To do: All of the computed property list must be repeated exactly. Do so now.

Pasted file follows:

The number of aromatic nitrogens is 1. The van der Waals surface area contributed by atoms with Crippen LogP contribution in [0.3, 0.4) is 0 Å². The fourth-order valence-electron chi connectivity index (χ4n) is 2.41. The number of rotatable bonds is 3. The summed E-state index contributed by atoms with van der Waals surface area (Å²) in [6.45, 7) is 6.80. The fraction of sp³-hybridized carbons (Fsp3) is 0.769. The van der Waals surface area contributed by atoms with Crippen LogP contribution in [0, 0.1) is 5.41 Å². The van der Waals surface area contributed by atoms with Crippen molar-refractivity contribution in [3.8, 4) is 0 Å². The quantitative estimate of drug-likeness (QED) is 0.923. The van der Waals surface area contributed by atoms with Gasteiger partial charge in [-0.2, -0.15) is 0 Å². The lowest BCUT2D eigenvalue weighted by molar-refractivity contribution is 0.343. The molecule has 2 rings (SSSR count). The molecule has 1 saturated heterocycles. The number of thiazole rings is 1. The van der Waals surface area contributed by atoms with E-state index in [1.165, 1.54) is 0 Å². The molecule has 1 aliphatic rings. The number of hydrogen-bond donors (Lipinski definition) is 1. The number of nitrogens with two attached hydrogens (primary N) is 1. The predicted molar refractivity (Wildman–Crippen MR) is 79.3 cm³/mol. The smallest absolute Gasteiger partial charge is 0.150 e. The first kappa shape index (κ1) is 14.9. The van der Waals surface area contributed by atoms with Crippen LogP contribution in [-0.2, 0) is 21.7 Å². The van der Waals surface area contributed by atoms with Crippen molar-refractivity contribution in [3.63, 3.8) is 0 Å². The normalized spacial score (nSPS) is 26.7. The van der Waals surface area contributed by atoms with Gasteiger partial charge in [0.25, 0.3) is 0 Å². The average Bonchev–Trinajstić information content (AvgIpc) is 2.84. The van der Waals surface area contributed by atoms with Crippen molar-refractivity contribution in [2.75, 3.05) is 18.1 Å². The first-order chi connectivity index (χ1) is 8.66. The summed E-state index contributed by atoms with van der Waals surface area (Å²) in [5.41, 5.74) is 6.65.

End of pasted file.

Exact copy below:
The number of aromatic nitrogens is 1. The van der Waals surface area contributed by atoms with Crippen LogP contribution in [0.3, 0.4) is 0 Å². The fourth-order valence-electron chi connectivity index (χ4n) is 2.41. The number of rotatable bonds is 3. The summed E-state index contributed by atoms with van der Waals surface area (Å²) in [6.45, 7) is 6.80. The fraction of sp³-hybridized carbons (Fsp3) is 0.769. The van der Waals surface area contributed by atoms with Crippen LogP contribution in [0, 0.1) is 5.41 Å². The van der Waals surface area contributed by atoms with Crippen molar-refractivity contribution in [3.8, 4) is 0 Å². The quantitative estimate of drug-likeness (QED) is 0.923. The van der Waals surface area contributed by atoms with Gasteiger partial charge in [-0.2, -0.15) is 0 Å². The lowest BCUT2D eigenvalue weighted by molar-refractivity contribution is 0.343. The molecule has 2 rings (SSSR count). The molecule has 1 saturated heterocycles. The number of thiazole rings is 1. The van der Waals surface area contributed by atoms with E-state index in [1.165, 1.54) is 0 Å². The molecule has 1 aliphatic rings. The number of hydrogen-bond donors (Lipinski definition) is 1. The number of nitrogens with two attached hydrogens (primary N) is 1. The predicted molar refractivity (Wildman–Crippen MR) is 79.3 cm³/mol. The smallest absolute Gasteiger partial charge is 0.150 e. The first kappa shape index (κ1) is 14.9. The van der Waals surface area contributed by atoms with Crippen LogP contribution in [-0.2, 0) is 21.7 Å². The van der Waals surface area contributed by atoms with Crippen molar-refractivity contribution in [3.63, 3.8) is 0 Å². The normalized spacial score (nSPS) is 26.7. The van der Waals surface area contributed by atoms with Gasteiger partial charge in [0.25, 0.3) is 0 Å². The average Bonchev–Trinajstić information content (AvgIpc) is 2.84. The van der Waals surface area contributed by atoms with Crippen molar-refractivity contribution in [2.75, 3.05) is 18.1 Å². The first-order chi connectivity index (χ1) is 8.66. The summed E-state index contributed by atoms with van der Waals surface area (Å²) in [5.41, 5.74) is 6.65.